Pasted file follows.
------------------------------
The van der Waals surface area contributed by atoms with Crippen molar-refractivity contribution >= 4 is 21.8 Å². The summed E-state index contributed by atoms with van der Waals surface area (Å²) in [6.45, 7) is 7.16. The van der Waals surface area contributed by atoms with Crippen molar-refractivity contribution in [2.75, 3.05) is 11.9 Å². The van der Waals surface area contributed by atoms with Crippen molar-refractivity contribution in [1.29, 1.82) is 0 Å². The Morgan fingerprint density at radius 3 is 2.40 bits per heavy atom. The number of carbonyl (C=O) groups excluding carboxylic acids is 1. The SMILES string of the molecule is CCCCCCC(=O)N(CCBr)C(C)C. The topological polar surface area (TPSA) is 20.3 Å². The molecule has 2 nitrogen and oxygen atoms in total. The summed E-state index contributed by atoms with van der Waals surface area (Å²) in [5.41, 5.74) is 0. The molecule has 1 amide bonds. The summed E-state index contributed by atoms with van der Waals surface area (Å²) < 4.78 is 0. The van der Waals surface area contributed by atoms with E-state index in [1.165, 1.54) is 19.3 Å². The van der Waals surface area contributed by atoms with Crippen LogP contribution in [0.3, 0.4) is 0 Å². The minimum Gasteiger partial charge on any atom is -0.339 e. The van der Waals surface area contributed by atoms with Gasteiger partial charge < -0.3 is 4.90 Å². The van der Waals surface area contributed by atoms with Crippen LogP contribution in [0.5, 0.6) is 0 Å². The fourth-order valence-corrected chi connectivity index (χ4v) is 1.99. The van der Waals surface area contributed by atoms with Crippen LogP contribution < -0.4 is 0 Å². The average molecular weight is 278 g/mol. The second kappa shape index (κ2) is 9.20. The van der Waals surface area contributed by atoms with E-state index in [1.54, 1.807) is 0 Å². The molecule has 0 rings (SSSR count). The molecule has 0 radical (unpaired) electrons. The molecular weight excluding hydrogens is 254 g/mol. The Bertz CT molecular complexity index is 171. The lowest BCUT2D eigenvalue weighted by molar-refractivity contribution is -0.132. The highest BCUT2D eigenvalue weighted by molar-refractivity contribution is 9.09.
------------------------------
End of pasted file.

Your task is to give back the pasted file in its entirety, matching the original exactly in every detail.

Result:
The van der Waals surface area contributed by atoms with Crippen molar-refractivity contribution >= 4 is 21.8 Å². The summed E-state index contributed by atoms with van der Waals surface area (Å²) in [6.45, 7) is 7.16. The van der Waals surface area contributed by atoms with Crippen molar-refractivity contribution in [2.75, 3.05) is 11.9 Å². The van der Waals surface area contributed by atoms with Crippen molar-refractivity contribution in [1.29, 1.82) is 0 Å². The Morgan fingerprint density at radius 3 is 2.40 bits per heavy atom. The number of carbonyl (C=O) groups excluding carboxylic acids is 1. The SMILES string of the molecule is CCCCCCC(=O)N(CCBr)C(C)C. The topological polar surface area (TPSA) is 20.3 Å². The molecule has 2 nitrogen and oxygen atoms in total. The summed E-state index contributed by atoms with van der Waals surface area (Å²) in [5.41, 5.74) is 0. The molecule has 1 amide bonds. The summed E-state index contributed by atoms with van der Waals surface area (Å²) < 4.78 is 0. The van der Waals surface area contributed by atoms with E-state index in [1.165, 1.54) is 19.3 Å². The van der Waals surface area contributed by atoms with Crippen LogP contribution in [0.3, 0.4) is 0 Å². The minimum Gasteiger partial charge on any atom is -0.339 e. The van der Waals surface area contributed by atoms with Gasteiger partial charge < -0.3 is 4.90 Å². The van der Waals surface area contributed by atoms with Crippen LogP contribution in [0.5, 0.6) is 0 Å². The fourth-order valence-corrected chi connectivity index (χ4v) is 1.99. The van der Waals surface area contributed by atoms with Crippen LogP contribution < -0.4 is 0 Å². The average molecular weight is 278 g/mol. The second kappa shape index (κ2) is 9.20. The van der Waals surface area contributed by atoms with E-state index in [1.54, 1.807) is 0 Å². The molecule has 0 rings (SSSR count). The molecule has 0 radical (unpaired) electrons. The molecular weight excluding hydrogens is 254 g/mol. The Bertz CT molecular complexity index is 171. The lowest BCUT2D eigenvalue weighted by molar-refractivity contribution is -0.132. The highest BCUT2D eigenvalue weighted by molar-refractivity contribution is 9.09.